The History of Junk Car Prices

When Was The Best Time to Junk a Car For The Best Price?

When was the best time to scrap a car for cash between the years of 2011-2020? When would you have received the best scrap car price?

The answer is the year 2011.

A car weighing 2,149lbs with the same type of metal breakup as we used would have had a scrap car price of $866 in 2011. No other year would it have a price of over $800.

But that's not what you would get for selling a junk car at the time.  That's the value of it to a service like us or to a nearby junkyard.  There's expenses and costs that go into dismantling the vehicle and what not. But we'll get into that later.

When you take an in-depth look at what your scrap car is worth, you will discover that its value is largely determined by the values of the various metals it is made of. Junk car prices change on a regular (or irregular) basis, affected by many different types of market forces. Some of them are:

  • Local market pricing
  • Regional market pricing
  • National supply and demand balance
  • Various countries’ trade and tariff policies
  • The health of the international economy
  • Subsidies that affect the selling prices of newly-produced metals

All of these things can have a direct effect on what the metals in your scrap car are worth. The scrap car's weight in tons matters also in the price. To better illustrate this, we will show you how prices of the principal metals your scrap car is made of have fluctuated over the past ten years. Then we will apply these prices to a single average vehicle that weighs 2,149lbs to illustrate what that vehicle’s scrap value would be during each year of the past decade, where you'll see 2011 was the best year.

How We Chose a Sample Vehicle

We started with a study called “Vehicle Materials: Material Composition of Light-Duty Vehicles,” put out by the Argonne National Laboratory in September of 2016. This study listed the amounts of each material in the average car, SUV, and pickup truck produced each year from 1995 through 2014. We used the data from 2014, the most recent year. We then selected an average vehicle from that year, in this case a 2014 Honda Civic. We adjusted the proportional amounts of each material in the study results to match up with the maximum curb weight of the 2014 Civic, which comes in at a bit under 3000 lbs.

Here is the list of the major recyclable metals, along with the approximate amount of each found in our 2014 Honda Civic:

Metal Weight
Iron and steel 1803 lbs.
Aluminum 293 lbs.
Copper & Brass 53 lbs.
Total Metal Weight 2149 lbs.

To keep things simple, we have combined the iron and steel content. We are also leaving out the small amounts of magnesium, lead and other miscellaneous metals found in the average scrap car. But as you can see, our Civic also contains around 800 lbs. of non-metallic materials with little or no scrap value. These include plastics, rubber, coatings (paint), textiles, glass, fluids, and lubricants.

That gives us our vehicle.

We'll use this vehicle every year, disregarding the year as to not confuse you.

Breakdown of scrap metal in a 2014 Honda Civic scrap car

Next, we researched prices during the past ten years for these three metals that make up most the value of your scrap car. This way, you can see how the value of one commonly-available vehicle has changed over time. Keep reading for the results, along with a short description of how each of these metals performed over the past decade.

Iron and steel 2011-2020

Iron and steel started out strong in 2011 at a decade high of $392 per metric ton, then dropped slightly to $351 through 2014. A large drop to $213 occurred in 2015, followed by a further drop to $196 in 2016. Prices recovered in the two years following, up to $323 in 2018. Prices then dropped significantly, hitting $251 in 2020 before recovering to $300 as of November 13, 2020.  We gathered this data from Statista.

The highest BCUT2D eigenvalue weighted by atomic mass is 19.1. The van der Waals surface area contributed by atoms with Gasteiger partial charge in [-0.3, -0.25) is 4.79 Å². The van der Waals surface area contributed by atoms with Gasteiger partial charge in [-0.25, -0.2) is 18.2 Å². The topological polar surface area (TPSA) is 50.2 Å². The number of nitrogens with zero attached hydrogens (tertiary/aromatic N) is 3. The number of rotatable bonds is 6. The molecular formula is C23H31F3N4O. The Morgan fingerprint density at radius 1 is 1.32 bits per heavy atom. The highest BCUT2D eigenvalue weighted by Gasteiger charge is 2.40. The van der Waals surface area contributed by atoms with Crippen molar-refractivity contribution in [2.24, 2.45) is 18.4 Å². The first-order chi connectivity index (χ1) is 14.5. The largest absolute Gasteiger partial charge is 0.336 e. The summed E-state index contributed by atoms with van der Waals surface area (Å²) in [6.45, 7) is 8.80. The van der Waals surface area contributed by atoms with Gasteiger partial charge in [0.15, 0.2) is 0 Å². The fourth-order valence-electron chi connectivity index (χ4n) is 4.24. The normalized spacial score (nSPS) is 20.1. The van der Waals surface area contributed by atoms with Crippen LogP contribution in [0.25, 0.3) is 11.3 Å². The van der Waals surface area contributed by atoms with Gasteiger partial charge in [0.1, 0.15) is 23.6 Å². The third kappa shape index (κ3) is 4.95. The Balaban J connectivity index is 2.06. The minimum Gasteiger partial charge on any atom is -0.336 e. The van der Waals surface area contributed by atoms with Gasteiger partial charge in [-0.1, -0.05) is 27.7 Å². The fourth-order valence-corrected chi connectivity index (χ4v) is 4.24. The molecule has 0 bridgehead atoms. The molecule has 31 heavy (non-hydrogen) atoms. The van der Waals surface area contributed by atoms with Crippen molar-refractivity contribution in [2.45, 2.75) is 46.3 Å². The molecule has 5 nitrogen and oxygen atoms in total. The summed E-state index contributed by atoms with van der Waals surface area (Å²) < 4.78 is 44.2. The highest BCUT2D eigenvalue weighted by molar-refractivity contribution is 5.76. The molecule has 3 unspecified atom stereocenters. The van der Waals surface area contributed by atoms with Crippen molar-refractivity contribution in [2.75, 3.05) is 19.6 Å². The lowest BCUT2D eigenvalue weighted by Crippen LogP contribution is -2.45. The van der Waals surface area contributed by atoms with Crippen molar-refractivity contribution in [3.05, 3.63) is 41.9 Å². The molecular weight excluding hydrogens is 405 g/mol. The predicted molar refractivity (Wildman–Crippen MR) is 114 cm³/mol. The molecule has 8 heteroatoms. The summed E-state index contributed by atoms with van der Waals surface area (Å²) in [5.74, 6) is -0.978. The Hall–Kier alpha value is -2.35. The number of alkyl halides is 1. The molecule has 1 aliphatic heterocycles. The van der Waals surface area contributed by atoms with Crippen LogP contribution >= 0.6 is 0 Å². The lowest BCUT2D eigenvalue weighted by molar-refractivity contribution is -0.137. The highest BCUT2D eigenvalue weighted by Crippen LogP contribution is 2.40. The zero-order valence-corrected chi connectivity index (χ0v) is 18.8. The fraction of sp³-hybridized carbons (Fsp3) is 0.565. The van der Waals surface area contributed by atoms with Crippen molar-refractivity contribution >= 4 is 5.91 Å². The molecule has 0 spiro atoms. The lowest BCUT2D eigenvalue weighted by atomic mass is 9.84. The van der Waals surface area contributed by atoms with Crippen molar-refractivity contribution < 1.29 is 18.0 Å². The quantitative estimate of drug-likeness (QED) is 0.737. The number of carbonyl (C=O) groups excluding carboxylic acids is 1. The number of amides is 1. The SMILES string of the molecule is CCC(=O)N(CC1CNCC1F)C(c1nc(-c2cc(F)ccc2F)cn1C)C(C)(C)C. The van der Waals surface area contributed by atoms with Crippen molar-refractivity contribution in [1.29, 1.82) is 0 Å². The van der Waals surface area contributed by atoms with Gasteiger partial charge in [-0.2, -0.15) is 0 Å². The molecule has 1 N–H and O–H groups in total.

Year Steel Scrap Price
2011 $392
2012 $367
2013 $365
2014 $351
2015 $213
2016 $196
2017 $266
2018 $323
2019 $266
2020 $251

Aluminum 2011-2020

History of Aluminum Prices Over Last 10 Years

Aluminum prices are directly related to the world’s GDP (Gross Domestic Product) growth rate, so the more growth in the world’s economies, the higher that aluminum prices climb. During the past decade, aluminum prices peaked at $2752 per metric ton in early 2011. A multi-year downtrend then took the price down to $1424 in late 2015. Prices gradually recovered, reaching a high of $2466 in April of 2018. Aluminum prices then steadily declined until bottoming out at $1456 in May of 2020, followed by a strong rebound to $1931 as of November 13, 2020.  This was gathered from

Year Per Ton Per Pound
2011 $2,480 $1.14
2012 $1,878 $0.88
2013 $1,724 $0.80
2014 $1,924 $0.83
2015 $1,710 $0.76
2016 $1,657 $0.70
2017 $1,910 $0.87
2018 $2,086 $0.99
2019 $1,797 $0.81
2020 $1,608 $0.72

Copper 2011-2020

History of Scrap Copper Prices Over Last 10 Years

Copper has followed a similar path to that of aluminum for the past ten years, peaking at $4.58 per pound early in the decade in January of 2011. Copper prices then gradually fell to a low of $1.94 early in 2016. Prices rebounded to $3.30 in June of 2018, followed by a drop to $2.17 in March of 2020. This was followed by a strong move up to $3.18 as of November 13, 2020.  From

Year Average Closing Price Per Pound
2011 $4.00
2012 $3.61
2013 $3.33
2014 $3.10
2015 $2.49
2016 $2.20
2017 $2.81
2018 $2.93
2019 $2.72
2020 $2.70

Scrap car values 2011-2020

These three different metals have gone through similar cycles over the past decade: they all peaked at their decade-long highs back in 2011, followed by sharp price drops in mid-decade. They all recovered by 2018, then saw another large drop that bottomed out during the early months of the coronavirus pandemic. Prices have recovered somewhat as the Chinese economy gets back up and running, but the future is unpredictable due to the resurgence of the virus in the US and Europe.

Here are the scrap metal values for our Honda Civic over the past decade, converted from metric tons to English units of measurement where necessary:

Year Iron / Steel - 1803 lbs. Aluminum - 298 lbs. Copper / Brass - 53 lbs. Total Scrap Value
2011  $320  $334  $212 $866
2012  $300  $253  $191 $744
2013  $298  $232  $176 $706
2014  $286  $259  $164 $709
2015  $174  $232  $132 $406
2016  $160  $223  $117 $500
2017  $244  259  $149 $393
2018  $264  $283  $155 $702
2019  $217  $241  $144 $602
2020  $205  $218  $143 $423

And let's take a closer look at this history of scrap car prices for that Honda Civic.

Average Price for Similar Type Vehicle Over The years

The price history shown here closely follows the trends in metal prices over this period:

  • Prices peak in 2011
  • Prices bottom out in 2015-16
  • Prices recover in 2018
  • Prices drop again in 2019-20

It’s also interesting to note that the large amount of steel (nearly one ton) is actually worth less than the 298 lbs. of aluminum, and that the 53 lbs. of copper is not far behind.